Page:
Skip to main content
Canada’s most-awarded newsroom for a reason
Enjoy unlimited digital access
$1.99
per week
for 24 weeks
Canada’s most-awarded newsroom for a reason
$1.99
per week
for 24 weeks
// //

Alberta Environment Minister Jason Nixon speaks in Calgary on Sept. 15, 2020.

Todd Korol/The Canadian Press

Alberta cabinet ministers are defending the government’s widely criticized plans to consult the public over open-pit coal development in the province’s Rocky Mountains.

“Our goal is to ensure the government’s approach to coal reflects the best interests of Albertans and will balance stringent environmental protections and the approach to resource development,” said Energy Minister Sonya Savage in an e-mail.

On Thursday, Savage’s department released rules for the consultations, which resulted from an outcry over the government’s surprise plan for a massive increase in coal mining along the summits and foothills of the Rockies.

Story continues below advertisement

But those terms of reference limit what the five-member panel gathering the feedback can listen to. Presenters can only address issues that come under the authority of the Department of Energy.

Concerns over the destruction of a beloved landscape and the possible contamination of headwaters for most of the province’s freshwater are off the table.

That’s despite the fact that those issues have been the most commonly raised by Albertans. Thousands of hectares have been leased for exploration as road building and drilling continue.

At the Alberta Urban Municipalities Association convention on Friday, Mayor Jim Willett of Coutts, Alta., asked Environment Minister Jason Nixon if his department would supplement Savage’s plans.

“We all thought a review of the coal policy would include a discussion surrounding water sources and usage and the land use act,” he said. “Is there a plan for another panel to discuss the points Albertans are most concerned about?”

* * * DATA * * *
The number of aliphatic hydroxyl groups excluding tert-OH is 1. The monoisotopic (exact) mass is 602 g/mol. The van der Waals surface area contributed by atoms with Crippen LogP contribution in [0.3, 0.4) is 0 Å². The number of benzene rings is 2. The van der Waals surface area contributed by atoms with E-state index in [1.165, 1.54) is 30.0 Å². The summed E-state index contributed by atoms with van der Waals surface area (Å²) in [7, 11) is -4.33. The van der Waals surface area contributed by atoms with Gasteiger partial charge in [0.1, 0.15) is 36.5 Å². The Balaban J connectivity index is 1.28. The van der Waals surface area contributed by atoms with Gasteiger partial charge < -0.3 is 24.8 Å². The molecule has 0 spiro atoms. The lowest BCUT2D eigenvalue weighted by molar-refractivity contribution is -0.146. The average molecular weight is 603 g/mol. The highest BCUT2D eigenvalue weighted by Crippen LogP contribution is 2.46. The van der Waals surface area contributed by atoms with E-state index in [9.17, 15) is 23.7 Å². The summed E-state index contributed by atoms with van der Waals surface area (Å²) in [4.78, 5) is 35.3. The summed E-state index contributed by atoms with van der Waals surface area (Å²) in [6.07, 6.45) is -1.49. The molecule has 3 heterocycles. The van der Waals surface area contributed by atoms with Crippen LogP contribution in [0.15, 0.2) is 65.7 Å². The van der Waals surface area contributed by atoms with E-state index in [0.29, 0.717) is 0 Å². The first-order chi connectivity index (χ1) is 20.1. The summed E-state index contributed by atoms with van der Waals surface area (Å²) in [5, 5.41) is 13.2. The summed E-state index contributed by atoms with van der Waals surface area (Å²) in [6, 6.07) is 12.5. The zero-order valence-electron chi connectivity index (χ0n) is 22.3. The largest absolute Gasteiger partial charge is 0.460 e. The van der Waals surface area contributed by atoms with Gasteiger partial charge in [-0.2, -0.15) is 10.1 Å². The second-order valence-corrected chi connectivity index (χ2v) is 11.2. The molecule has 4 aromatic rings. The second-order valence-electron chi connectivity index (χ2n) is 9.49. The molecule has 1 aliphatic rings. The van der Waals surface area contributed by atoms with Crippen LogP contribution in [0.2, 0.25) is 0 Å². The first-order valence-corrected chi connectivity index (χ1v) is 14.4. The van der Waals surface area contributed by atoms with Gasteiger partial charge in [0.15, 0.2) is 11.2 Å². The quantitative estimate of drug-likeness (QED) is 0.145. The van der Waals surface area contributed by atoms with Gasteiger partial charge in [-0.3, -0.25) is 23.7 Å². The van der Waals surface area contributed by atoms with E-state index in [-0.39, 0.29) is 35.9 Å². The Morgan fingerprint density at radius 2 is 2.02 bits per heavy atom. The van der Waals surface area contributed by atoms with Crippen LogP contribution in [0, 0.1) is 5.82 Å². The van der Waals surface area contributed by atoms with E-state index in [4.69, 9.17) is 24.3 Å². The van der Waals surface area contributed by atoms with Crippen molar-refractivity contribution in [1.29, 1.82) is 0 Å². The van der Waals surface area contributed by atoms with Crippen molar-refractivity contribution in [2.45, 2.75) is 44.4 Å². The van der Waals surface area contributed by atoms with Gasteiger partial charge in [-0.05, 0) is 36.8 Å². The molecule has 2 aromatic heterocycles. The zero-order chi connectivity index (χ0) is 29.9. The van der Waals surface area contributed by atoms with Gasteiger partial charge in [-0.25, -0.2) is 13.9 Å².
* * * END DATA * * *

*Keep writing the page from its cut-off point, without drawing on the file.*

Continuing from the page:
Nixon appeared to suggest there’s no need for one, saying the province’s water management is unchanged.

“Nothing has changed when it comes to water licences, water approvals, the Water Act or environmental legislation when it comes to water around coal,” he said.

Story continues below advertisement

“All of the strict water rules remain within this province. They have not changed and they will not be changed in any way associated with coal.”

Willett, whose municipality is in south-central Alberta, called that a “non-answer.” He pointed out the government has opened discussions on water allocations in the area with a view to making the resource available for coal mines.

“We know it’s being discussed. And if it’s being discussed, why shouldn’t we have some input on it?” he said. “Why is it such a narrow mandate that (the government) has given to the coal study group?”

Savage said concerns such as Willett’s “go beyond the scope of coal.”

“This engagement is focused on how the province manages coal resources,” she said.

Savage said the consultation is designed to gather input around the protections for various land categories contained in Alberta’s coal policy, which the government rescinded last spring and recently restored under public pressure.